We should stop using the term “learner” because …

Hello, my name is Learner ...

This is one of those standard L&D practices that just never felt right – even when I first got started working as a facilitator and instructional designer. Over the past few years, I’ve come to believe that our use of the term “learner” to describe anyone who engages with L&D stuff actually represents a problem within our industry.

Yes, I know it’s just a word, but simple terminology can carry considerable weight in the workplace. Words establish the tone for the way we interact with the organization. IMO we need to make several adjustments to the language we use within corporate L&D. For now, I’ll just restrict my argument to “learner.”

Here are 5 reasons we should stop using the word “learner” …

“Learner” isn’t used outside L&D.

When we use our own terminology with operational stakeholders and partners, we add a layer of separation – despite our constant desire to get closer to “the business” and earn a “seat at the table.” We should align our language with the rest of the organization and reserve industry-specific terms for internal L&D discussions.

“Learner” signals ownership.

Saying “our learners” makes it sound like L&D is expressing ownership over people – as if they are under our control while they are engaged with our resources. Nothing inherently changes about a person when they use a job aid or attend a class, so why should their “title” change?

“Learner” implies they are learning.

This point is similar to those poorly crafted objectives that start with “In this course, you will learn …” We have no control over if they will learn or not. Yes, they’ll be exposed to information and hopefully challenged to apply their improved knowledge and skill. However, we cannot guarantee that learning – an expressly internal and highly individualized process – will actually take place.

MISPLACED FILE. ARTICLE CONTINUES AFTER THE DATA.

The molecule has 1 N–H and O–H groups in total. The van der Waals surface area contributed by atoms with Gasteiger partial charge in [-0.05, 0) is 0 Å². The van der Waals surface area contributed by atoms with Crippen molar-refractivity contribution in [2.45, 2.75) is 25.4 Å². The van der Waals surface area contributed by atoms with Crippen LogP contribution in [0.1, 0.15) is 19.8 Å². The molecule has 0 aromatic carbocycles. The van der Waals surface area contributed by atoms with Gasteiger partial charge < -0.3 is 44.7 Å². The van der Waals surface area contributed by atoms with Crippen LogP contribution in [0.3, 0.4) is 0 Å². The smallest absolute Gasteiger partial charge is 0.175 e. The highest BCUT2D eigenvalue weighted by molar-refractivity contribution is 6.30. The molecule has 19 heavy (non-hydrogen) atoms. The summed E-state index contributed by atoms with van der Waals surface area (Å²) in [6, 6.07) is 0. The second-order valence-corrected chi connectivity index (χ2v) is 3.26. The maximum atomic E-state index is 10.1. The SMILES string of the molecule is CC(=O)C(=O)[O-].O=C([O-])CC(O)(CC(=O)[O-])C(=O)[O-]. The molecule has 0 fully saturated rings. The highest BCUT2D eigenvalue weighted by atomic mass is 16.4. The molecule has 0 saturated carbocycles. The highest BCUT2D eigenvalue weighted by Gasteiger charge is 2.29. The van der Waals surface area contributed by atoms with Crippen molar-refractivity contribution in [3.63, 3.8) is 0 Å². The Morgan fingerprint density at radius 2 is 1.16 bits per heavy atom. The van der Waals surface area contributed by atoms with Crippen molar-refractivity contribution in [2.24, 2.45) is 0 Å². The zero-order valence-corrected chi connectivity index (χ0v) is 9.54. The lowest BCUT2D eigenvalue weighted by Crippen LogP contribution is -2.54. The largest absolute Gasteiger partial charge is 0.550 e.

“Learner” is yet another label.

Employees already carry unique organizational labels. Depending on your company culture, they may have identifiers based on department or role. For example, when I was with Disney, I was a “Cast Member.” With AMC, I was a “Team Member.” Starbucks employees are called “Partners.” Why not just use established labels when referring to people interacting with L&D (or any other) resources?

“Learner” misplaces the focus of our work.

It’s not about learning. It’s about doing. It’s about impact. The term “learner” mistakenly puts the focus on the wrong desired outcome of our work. No, we shouldn’t call people “doers,” but we should use our language to keep the focus on performance – not learning.


So what terms can we use instead of “learner.” As I already mentioned, employees often carry organization-specific labels. Otherwise, terms like “attendee” (when attending a class) and “user” (when using provided resources) are more accurate and widely-understood. But, when in doubt, how about we just call people “people.”

What do you think about the term “learner?” Do you believe it delivers the wrong message to those outside L&D? Or am I making a big deal out of nothing? 🙂 

JD Dillon is one of the most prolific authors and speakers in workplace learning today. He has spent 20 years designing learning and performance strategies for respected global organizations, including The Walt Disney Company, Kaplan, Brambles, and AMC Theatres. JD is the founder of LearnGeek and Chief Learning Architect with Axonify.

We should stop using the term “learner” because …

by JD Dillon time to read: 2 min
7